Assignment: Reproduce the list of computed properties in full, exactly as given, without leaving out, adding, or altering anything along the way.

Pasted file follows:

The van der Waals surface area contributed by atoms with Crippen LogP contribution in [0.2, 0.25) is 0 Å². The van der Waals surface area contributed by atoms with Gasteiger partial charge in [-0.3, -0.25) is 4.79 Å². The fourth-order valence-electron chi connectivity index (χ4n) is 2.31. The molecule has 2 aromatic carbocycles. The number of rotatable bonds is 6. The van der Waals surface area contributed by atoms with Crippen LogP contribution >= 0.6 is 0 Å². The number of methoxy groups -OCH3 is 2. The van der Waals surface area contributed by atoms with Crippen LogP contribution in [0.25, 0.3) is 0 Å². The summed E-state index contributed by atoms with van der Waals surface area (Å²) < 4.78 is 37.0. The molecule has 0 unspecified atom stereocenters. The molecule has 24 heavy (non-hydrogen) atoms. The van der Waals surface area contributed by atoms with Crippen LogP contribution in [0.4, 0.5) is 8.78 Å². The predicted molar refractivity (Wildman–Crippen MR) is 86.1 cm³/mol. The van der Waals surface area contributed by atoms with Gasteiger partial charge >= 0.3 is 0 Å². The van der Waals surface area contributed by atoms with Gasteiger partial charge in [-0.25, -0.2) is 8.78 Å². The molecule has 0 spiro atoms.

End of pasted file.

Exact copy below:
The van der Waals surface area contributed by atoms with Crippen LogP contribution in [0.2, 0.25) is 0 Å². The van der Waals surface area contributed by atoms with Gasteiger partial charge in [-0.3, -0.25) is 4.79 Å². The fourth-order valence-electron chi connectivity index (χ4n) is 2.31. The molecule has 2 aromatic carbocycles. The number of rotatable bonds is 6. The van der Waals surface area contributed by atoms with Crippen LogP contribution >= 0.6 is 0 Å². The number of methoxy groups -OCH3 is 2. The van der Waals surface area contributed by atoms with Crippen LogP contribution in [0.25, 0.3) is 0 Å². The summed E-state index contributed by atoms with van der Waals surface area (Å²) < 4.78 is 37.0. The molecule has 0 unspecified atom stereocenters. The molecule has 24 heavy (non-hydrogen) atoms. The van der Waals surface area contributed by atoms with Crippen LogP contribution in [0.4, 0.5) is 8.78 Å². The predicted molar refractivity (Wildman–Crippen MR) is 86.1 cm³/mol. The van der Waals surface area contributed by atoms with Gasteiger partial charge >= 0.3 is 0 Å². The van der Waals surface area contributed by atoms with Gasteiger partial charge in [-0.25, -0.2) is 8.78 Å². The molecule has 0 spiro atoms.